During the GOP debate Thursday night, former Florida Gov. Jeb Bush – who has individually and through his foundations been a champion of the federally funded Common Core standards – said he doesn’t believe the federal government should be involved in the creation of education standards.
Bush has been distancing himself from the highly unpopular and controversial Common Core as his campaign has progressed. When asked about his views on the education reform, he said, “I don’t believe the federal government should be involved in the creation of standards directly or indirectly, the creation of curriculum or content. It is clearly a state responsibility. I’m for higher standards…”
However, Bush went on to say, “And if states want to opt out of Common Core, fine. Just make sure your standards are high.”
Bush’s statement will spark the ire of Common Core opponents for at least two reasons. First, the education reform is federally funded and promoted by the Obama administration, as evidenced by former senior advisor to President Obama Dan Pfeiffer’s tweet:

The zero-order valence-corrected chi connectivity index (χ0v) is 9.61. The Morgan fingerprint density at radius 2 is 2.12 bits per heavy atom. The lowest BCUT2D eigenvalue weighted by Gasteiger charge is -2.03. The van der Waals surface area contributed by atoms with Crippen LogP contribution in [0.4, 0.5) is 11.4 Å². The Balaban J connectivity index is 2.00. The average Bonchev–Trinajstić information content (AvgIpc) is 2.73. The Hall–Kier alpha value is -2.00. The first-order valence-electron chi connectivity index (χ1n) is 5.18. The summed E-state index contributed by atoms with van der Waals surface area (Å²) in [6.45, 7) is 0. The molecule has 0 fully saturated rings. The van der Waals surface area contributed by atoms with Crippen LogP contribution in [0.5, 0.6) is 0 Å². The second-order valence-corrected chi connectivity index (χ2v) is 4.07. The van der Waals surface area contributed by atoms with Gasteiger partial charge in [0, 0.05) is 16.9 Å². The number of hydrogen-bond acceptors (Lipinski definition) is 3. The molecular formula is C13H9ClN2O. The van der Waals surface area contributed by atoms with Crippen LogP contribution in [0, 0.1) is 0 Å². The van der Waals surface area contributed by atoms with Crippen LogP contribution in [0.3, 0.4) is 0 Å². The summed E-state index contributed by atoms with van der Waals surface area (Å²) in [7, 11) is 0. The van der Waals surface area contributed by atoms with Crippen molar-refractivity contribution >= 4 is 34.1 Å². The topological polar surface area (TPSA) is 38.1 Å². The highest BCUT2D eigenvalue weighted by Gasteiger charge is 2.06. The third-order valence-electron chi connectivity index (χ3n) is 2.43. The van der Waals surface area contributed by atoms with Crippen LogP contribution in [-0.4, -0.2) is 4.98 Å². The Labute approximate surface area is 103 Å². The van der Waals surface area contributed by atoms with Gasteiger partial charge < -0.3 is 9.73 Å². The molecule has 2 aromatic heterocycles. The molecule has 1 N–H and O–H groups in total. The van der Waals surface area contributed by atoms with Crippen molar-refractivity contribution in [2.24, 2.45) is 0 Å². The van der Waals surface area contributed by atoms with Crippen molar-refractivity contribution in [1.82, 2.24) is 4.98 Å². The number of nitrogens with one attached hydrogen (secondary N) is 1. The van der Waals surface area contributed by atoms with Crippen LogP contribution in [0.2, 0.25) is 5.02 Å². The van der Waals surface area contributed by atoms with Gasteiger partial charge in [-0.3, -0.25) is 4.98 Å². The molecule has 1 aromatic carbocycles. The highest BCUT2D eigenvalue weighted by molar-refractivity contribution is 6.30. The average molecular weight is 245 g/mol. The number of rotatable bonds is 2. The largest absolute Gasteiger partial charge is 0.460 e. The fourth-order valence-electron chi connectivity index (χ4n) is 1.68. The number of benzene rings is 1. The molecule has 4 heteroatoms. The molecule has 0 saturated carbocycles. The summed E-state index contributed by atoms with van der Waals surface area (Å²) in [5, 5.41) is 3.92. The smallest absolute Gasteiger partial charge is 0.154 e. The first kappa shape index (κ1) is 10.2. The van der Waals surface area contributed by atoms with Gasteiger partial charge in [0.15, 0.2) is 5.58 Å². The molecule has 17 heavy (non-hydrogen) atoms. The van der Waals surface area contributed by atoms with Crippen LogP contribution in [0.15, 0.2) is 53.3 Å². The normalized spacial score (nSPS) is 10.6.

When I worked in the White House, we were always grateful to @JebBush for his efforts to help us urge states to adopt Common Core
— Dan Pfeiffer (@danpfeiffer) August 7, 2015
For Bush to simultaneously endorse Common Core and say he does not believe the federal government should be involved in the creation of standards is an inconsistency of the highest level.
Second, Bush’s statement that it’s fine to opt out of Common Core, but “make sure your standards are high” strongly suggests he doesn’t abide by what it means for states to control education and that he has a certain level of “rigor” in mind that all states should meet. The idea of states having control of education – or anything for that matter – means just that: states decide and also deal with the consequences of their decisions.
Bush touted his support for school choice and vouchers during his tenure as governor of Florida. Though vouchers are a means for creating more school choice, they are often considered the least likely method for bringing about true parental choice of education for children since, in some states expanding voucher systems, private and religious schools that opt to accept vouchers must also submit to higher levels of state control. Conservative and libertarian groups often consider education savings accounts and tax credit scholarships as more favorable means to bring about school choice.